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| Precision Seeder for Mint-family Herbs? |
Answered by: Richard Alan Miller
Question from: John
Posted on: April 8, 2002
I would like to directly sow seeds (sage, thyme, oregano, bergamot) in rows covering an area of 5 acres. Do you sell or is there a product on the market for commercial growers that will work for me? I envisage something like a wheel-hoe with a seeder attachment, that you manually push on well prepared beds of fine tilth?
I would strongly recommend you NOT start your new fields of "mints" by seed. Typically, most mints, like Sage, Thyme, Oregano, and Bergamot are much slower growers than most annuals and grasses. Even row cropping these for early cultivation requires them to be started by plugs. Written in stone.
I have grown all of these crops in 40-acre (and less) stands since 1986, and NEVER had any success with direct seeding. The germination ratio alone presents serious consideration, to include getting the "mother bloc" started correctly.
My book Getting Started (www.herbfarminfo.com) shows how to do these kinds of crops with 100% success returns. I tried direct seeding techniques (with Catnip) back in 1978, and never had any field "take." Seed costs alone make this a questionable return (seed/acre rations), and simple row crop techniques are a requirement for any mint-type crops.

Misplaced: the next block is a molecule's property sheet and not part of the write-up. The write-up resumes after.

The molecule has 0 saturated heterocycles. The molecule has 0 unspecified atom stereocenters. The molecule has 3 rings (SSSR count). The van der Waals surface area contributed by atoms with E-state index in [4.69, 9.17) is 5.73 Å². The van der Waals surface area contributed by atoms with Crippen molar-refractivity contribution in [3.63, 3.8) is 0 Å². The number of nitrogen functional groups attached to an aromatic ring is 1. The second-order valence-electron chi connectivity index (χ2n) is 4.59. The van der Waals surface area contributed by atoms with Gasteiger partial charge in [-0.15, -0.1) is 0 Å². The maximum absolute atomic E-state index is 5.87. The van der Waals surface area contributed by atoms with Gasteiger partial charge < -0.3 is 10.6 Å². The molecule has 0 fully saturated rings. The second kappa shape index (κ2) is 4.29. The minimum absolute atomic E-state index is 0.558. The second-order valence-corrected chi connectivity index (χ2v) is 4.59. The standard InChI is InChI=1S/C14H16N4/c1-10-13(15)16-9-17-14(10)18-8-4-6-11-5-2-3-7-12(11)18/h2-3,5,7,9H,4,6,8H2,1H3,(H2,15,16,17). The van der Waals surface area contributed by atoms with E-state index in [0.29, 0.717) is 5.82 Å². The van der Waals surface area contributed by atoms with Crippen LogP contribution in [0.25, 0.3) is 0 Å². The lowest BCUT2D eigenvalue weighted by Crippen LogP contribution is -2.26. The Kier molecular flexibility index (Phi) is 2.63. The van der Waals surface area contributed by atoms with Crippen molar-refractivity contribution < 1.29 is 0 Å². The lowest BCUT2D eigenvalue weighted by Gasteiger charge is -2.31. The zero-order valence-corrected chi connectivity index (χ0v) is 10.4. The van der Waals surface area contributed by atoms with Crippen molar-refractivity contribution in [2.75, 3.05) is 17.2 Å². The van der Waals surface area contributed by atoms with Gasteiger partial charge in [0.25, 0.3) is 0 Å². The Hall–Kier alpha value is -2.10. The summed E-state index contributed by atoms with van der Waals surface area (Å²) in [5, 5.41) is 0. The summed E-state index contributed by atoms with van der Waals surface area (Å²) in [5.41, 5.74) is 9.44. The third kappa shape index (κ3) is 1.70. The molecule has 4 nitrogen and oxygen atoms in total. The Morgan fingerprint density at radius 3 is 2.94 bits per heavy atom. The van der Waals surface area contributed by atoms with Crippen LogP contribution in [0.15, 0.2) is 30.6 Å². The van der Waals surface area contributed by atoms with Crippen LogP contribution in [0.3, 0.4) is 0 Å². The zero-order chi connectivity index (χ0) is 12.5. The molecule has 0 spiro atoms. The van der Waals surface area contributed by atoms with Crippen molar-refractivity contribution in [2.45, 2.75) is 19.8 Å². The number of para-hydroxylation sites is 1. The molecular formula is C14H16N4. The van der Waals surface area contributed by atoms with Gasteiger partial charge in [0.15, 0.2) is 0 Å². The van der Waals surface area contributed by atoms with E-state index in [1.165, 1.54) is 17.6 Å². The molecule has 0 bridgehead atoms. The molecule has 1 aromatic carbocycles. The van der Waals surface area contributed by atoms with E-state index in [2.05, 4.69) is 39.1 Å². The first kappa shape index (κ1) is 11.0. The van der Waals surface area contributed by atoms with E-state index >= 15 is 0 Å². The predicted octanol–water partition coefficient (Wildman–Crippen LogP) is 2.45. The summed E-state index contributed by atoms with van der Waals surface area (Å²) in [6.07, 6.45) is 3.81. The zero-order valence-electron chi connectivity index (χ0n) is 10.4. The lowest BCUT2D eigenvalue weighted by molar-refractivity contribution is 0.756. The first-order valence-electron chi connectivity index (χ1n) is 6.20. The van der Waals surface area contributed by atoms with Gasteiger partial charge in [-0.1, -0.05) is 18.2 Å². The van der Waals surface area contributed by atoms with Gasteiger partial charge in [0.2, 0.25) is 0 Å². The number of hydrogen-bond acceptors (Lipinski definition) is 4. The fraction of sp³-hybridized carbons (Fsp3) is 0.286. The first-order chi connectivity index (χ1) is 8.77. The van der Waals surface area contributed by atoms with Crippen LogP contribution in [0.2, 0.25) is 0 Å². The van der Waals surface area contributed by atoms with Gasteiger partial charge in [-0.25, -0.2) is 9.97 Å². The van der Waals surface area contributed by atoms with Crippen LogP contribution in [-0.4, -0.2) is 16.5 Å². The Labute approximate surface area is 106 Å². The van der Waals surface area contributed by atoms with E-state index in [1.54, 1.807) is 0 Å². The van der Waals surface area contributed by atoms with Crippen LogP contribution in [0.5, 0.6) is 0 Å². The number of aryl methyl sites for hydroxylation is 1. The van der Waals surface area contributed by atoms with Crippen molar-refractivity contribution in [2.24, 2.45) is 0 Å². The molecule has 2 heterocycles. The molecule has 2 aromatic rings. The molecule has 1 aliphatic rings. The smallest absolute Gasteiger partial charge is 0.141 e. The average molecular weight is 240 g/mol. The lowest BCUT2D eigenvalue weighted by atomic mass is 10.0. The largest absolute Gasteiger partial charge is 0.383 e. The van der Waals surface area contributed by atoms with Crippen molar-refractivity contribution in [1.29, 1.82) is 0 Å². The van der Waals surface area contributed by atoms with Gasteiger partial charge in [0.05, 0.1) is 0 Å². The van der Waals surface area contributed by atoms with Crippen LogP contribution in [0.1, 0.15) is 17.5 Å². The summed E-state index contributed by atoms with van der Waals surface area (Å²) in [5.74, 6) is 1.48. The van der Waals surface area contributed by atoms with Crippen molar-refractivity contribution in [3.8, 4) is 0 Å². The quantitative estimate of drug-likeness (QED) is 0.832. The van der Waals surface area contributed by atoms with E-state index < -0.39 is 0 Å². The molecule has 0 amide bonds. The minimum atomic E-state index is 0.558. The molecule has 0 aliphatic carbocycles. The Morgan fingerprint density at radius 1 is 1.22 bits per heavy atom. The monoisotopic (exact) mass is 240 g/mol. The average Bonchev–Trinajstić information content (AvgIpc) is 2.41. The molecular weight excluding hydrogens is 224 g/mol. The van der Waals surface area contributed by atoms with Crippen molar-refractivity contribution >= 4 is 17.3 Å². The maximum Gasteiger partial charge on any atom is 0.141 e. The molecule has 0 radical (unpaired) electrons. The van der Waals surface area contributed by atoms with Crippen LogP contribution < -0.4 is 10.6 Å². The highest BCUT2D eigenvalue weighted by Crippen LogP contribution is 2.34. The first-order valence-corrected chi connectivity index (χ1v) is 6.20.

You can work your bedding plants from a French intensive (raised bed) format this spring, and then transplant them (with a Strawberry Planter) in the late summer. I would also recommend a cover or mulch over the new plants to help them winter over. Most begin their field crops in a nursery in early February, for a May planting.
Richters also sells plug plants for field production, at my recommendation. You will need 10,000 plants per acre, on a one-foot center. Cultivation needs to happen on twice during the first cutting. Once that has happened, even taproot type crops like Bergamot (also square-stemmed = mint), will broaden out to eliminate most annuals.
The cultivation equipment you have to use when needed determines the actual center width. How else can I help you with this project?